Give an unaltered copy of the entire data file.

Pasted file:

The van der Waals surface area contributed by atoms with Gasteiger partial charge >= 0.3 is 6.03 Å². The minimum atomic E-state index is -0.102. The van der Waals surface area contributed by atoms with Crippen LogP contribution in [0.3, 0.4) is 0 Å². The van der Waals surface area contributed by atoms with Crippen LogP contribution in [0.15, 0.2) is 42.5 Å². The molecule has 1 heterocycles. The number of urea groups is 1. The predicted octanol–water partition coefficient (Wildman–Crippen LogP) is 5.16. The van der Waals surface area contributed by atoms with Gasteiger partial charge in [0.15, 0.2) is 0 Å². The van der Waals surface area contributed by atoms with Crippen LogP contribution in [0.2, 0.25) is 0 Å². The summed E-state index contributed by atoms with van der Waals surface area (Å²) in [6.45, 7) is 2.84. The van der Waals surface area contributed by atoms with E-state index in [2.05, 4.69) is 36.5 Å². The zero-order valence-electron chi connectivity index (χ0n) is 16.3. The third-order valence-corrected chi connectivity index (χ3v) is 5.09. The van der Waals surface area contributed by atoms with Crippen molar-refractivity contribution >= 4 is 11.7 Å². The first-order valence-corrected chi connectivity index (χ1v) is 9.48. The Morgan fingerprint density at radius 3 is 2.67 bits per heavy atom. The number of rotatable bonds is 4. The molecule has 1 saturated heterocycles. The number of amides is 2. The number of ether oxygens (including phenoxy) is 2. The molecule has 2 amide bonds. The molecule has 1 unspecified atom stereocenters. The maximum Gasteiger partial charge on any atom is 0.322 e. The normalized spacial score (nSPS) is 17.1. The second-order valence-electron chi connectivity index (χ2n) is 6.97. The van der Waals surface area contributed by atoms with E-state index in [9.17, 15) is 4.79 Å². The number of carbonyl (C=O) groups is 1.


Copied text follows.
The van der Waals surface area contributed by atoms with Gasteiger partial charge >= 0.3 is 6.03 Å². The minimum atomic E-state index is -0.102. The van der Waals surface area contributed by atoms with Crippen LogP contribution in [0.3, 0.4) is 0 Å². The van der Waals surface area contributed by atoms with Crippen LogP contribution in [0.15, 0.2) is 42.5 Å². The molecule has 1 heterocycles. The number of urea groups is 1. The predicted octanol–water partition coefficient (Wildman–Crippen LogP) is 5.16. The van der Waals surface area contributed by atoms with Gasteiger partial charge in [0.15, 0.2) is 0 Å². The van der Waals surface area contributed by atoms with Crippen LogP contribution in [0.2, 0.25) is 0 Å². The summed E-state index contributed by atoms with van der Waals surface area (Å²) in [6.45, 7) is 2.84. The van der Waals surface area contributed by atoms with E-state index in [2.05, 4.69) is 36.5 Å². The zero-order valence-electron chi connectivity index (χ0n) is 16.3. The third-order valence-corrected chi connectivity index (χ3v) is 5.09. The van der Waals surface area contributed by atoms with Crippen molar-refractivity contribution >= 4 is 11.7 Å². The first-order valence-corrected chi connectivity index (χ1v) is 9.48. The Morgan fingerprint density at radius 3 is 2.67 bits per heavy atom. The number of rotatable bonds is 4. The molecule has 1 saturated heterocycles. The number of amides is 2. The number of ether oxygens (including phenoxy) is 2. The molecule has 2 amide bonds. The molecule has 1 unspecified atom stereocenters. The maximum Gasteiger partial charge on any atom is 0.322 e. The normalized spacial score (nSPS) is 17.1. The second-order valence-electron chi connectivity index (χ2n) is 6.97. The van der Waals surface area contributed by atoms with E-state index in [9.17, 15) is 4.79 Å². The number of carbonyl (C=O) groups is 1.